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Joy in killing?

Act of Killing is the most disturbing film we have seen. I say that because it wasn’t like the film we saw about the Nazis that showed all perspectives of the soldiers and the victims. This film only tells us what they did to kill the people. They glorified the way they would torture and kill the people of Indonesia. We didn’t get any history background of the event. The main focus was to highlight how Anwar Congo a gangster in Indonesia used to kill all the people. The film didn’t have a purpose even if the purpose was to show the bad things that happen in the even why do it by filming Anwar try to create a movie reenacting all the ways he killed? Seems absurd to try and give fame to such people.

2 thoughts on “Joy in killing?

  • May 20, 2017 at 8:40 am
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    I actually read someone from Joshua Oppenheimer his motivations for creating the film in such a way. He began by wanting to tell the stories of the victims but did not want to endanger the ones he knew. He found out later when questioning members who were involved in the killing that they all boasted about the killings. Pretty much everyone he spoke to boasted about it. He believed that this boasting was some kind of way for the criminals to justify what they had done. Through this boasting the story would still be told and would not be censored by the Indonesian government. This is the reason and where he probably got the idea of letting them re-enact so that the public would see the horrible ways in which people were murdered during the Indonesian mass killings of 1965-1966. He specifically chose Anwar because he believed he had noticed a sadness or regret in him during his boasting. You can see the Author put that narrative in there by the way the film ended. I’m not sure because i haven’t watched it but supposedly Joshua Oppenheimer’s second film “The Look of Silence” focuses more on the victims of the tragedy. Specifically it follows a victim trying to confront the men about the brutal murder of his brother. He visits some of the killers as well as the people who collaborated with them (Which included his uncle surprisingly) under the pretense of an eye exam. I personally think however that Herman Koto was not a requirement for this film, out of all the people he could have chosen, Herman Koto had no respect for the dead. It didn’t seem like he cared at all, he laughed about everything. During the movie he didn’t seem to take anything seriously with his dramatic acting and cross dressing in fanciful outfits.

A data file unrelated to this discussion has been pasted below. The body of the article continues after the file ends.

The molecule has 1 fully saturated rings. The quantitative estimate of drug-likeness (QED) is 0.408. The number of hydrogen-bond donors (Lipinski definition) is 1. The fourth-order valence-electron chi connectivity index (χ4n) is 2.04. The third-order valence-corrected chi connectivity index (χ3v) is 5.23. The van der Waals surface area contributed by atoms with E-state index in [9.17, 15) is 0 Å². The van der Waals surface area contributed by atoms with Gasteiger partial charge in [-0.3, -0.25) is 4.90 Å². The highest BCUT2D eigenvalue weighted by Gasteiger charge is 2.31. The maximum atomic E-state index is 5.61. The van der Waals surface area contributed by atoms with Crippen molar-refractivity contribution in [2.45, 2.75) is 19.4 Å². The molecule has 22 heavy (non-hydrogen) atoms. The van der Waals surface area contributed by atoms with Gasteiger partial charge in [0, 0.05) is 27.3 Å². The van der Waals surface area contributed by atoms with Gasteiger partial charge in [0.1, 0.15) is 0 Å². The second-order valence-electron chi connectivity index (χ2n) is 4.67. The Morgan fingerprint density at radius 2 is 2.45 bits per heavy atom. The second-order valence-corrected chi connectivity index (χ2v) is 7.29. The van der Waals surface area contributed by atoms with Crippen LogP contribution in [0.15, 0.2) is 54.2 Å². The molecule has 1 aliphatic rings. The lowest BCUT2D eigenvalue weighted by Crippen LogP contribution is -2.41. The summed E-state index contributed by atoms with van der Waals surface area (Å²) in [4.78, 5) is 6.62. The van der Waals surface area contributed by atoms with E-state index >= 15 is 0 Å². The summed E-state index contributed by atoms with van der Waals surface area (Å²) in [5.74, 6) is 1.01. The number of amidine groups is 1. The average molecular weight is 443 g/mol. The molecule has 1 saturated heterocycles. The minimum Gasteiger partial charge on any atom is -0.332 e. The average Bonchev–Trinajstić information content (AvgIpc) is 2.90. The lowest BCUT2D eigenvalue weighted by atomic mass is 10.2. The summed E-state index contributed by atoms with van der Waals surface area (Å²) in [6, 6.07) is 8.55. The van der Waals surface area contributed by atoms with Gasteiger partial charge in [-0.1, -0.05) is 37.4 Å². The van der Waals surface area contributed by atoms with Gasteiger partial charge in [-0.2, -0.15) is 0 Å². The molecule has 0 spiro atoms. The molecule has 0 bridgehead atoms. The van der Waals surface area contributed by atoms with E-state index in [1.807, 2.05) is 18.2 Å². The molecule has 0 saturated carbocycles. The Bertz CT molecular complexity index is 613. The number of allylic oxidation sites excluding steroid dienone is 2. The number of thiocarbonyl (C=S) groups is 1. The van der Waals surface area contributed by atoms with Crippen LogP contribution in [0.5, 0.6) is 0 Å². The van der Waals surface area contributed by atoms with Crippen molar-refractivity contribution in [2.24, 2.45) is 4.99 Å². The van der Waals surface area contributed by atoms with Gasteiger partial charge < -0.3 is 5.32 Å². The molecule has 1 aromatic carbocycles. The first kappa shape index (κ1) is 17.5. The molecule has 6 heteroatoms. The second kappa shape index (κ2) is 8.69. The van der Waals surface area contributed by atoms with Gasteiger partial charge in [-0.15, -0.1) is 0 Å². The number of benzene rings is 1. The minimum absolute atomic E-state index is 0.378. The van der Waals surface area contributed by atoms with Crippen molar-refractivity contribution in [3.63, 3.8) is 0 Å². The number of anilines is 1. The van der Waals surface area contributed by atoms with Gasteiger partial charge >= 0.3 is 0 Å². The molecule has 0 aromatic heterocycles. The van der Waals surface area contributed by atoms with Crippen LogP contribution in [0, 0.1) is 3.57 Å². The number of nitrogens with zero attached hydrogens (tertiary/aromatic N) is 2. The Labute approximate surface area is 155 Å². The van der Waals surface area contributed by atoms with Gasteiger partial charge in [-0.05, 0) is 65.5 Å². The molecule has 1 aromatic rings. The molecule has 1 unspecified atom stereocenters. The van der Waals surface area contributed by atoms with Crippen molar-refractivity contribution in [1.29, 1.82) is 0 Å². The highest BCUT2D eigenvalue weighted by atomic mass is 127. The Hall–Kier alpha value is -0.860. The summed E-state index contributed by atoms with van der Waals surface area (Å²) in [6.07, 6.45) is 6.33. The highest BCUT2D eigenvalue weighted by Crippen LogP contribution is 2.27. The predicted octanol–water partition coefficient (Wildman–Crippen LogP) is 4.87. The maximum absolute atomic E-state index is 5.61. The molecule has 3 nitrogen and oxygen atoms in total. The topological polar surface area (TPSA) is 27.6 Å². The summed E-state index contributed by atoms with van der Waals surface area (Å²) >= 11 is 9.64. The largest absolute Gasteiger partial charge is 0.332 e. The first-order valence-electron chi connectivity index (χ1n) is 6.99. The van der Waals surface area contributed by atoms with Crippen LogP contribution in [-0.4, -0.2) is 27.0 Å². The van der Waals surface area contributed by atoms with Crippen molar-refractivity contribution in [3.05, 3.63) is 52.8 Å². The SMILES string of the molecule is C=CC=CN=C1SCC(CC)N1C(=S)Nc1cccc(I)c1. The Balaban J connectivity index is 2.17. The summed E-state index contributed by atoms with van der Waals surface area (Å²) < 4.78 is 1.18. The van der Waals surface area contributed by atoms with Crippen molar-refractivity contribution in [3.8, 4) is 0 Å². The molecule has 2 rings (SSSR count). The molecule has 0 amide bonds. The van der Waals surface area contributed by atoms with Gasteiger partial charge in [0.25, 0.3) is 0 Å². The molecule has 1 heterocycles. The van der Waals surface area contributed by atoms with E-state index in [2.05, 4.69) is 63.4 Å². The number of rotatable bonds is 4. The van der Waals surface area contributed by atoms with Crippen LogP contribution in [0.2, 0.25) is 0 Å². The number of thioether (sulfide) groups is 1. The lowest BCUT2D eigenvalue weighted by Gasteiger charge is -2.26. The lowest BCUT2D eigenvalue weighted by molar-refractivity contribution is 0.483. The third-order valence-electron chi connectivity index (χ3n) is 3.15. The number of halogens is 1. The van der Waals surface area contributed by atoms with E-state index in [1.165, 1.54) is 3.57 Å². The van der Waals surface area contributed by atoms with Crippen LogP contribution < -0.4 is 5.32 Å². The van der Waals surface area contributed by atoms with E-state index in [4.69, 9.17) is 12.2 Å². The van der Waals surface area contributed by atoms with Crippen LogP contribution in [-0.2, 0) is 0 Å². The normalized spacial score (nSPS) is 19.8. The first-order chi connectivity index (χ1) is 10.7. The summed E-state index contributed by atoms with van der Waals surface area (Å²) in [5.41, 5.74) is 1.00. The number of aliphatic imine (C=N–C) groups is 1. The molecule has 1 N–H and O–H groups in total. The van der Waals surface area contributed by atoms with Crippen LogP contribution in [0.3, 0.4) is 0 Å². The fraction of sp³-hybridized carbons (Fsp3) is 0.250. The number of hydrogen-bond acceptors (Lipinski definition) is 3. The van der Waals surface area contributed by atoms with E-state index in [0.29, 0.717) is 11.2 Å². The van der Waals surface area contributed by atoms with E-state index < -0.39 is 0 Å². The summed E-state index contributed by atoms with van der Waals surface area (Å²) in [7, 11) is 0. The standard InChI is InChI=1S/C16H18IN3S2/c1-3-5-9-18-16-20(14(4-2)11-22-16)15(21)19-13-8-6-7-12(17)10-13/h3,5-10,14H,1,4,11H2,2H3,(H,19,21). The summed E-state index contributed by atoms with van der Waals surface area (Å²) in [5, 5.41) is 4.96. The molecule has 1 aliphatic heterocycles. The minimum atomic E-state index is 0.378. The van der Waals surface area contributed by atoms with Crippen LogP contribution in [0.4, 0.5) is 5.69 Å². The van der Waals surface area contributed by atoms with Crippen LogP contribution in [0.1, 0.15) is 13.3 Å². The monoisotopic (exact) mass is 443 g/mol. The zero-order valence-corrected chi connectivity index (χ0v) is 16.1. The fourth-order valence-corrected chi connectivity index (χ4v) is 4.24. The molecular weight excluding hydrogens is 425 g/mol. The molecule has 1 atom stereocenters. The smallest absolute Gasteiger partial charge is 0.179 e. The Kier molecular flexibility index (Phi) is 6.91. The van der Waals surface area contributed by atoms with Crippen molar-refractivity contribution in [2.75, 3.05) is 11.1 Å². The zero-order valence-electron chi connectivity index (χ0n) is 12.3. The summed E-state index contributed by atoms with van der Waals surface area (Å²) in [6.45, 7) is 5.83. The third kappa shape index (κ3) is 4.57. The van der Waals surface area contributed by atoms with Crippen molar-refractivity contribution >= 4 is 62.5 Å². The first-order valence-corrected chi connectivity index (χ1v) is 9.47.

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  • May 23, 2017 at 6:23 pm
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    I completely agree with you on the fact of it being absurd to glorify and give these people the fame of doing these horrific acts towards people who literally deserved none of it. These gangsters pretty much just framed all these people for their own sick gratification in wanting to kill someone. The way they talk about these acts is like if they get a thrill just by reminiscing over it let alone actually doing the act. I also don’t understand how it is that the director was able to just sit back for pretty much the majority of the film and just watch and listen to what they were saying and doing. Like I don’t understand how the director didn’t feel like he should be questioning them as to making them give a “logical” reason as to why these things were done. They literally talk about these acts like if it is something normal that everyone sits around their coffee tables and talk about. To me it really is just a sick thought that there are people in our society that think and act this way

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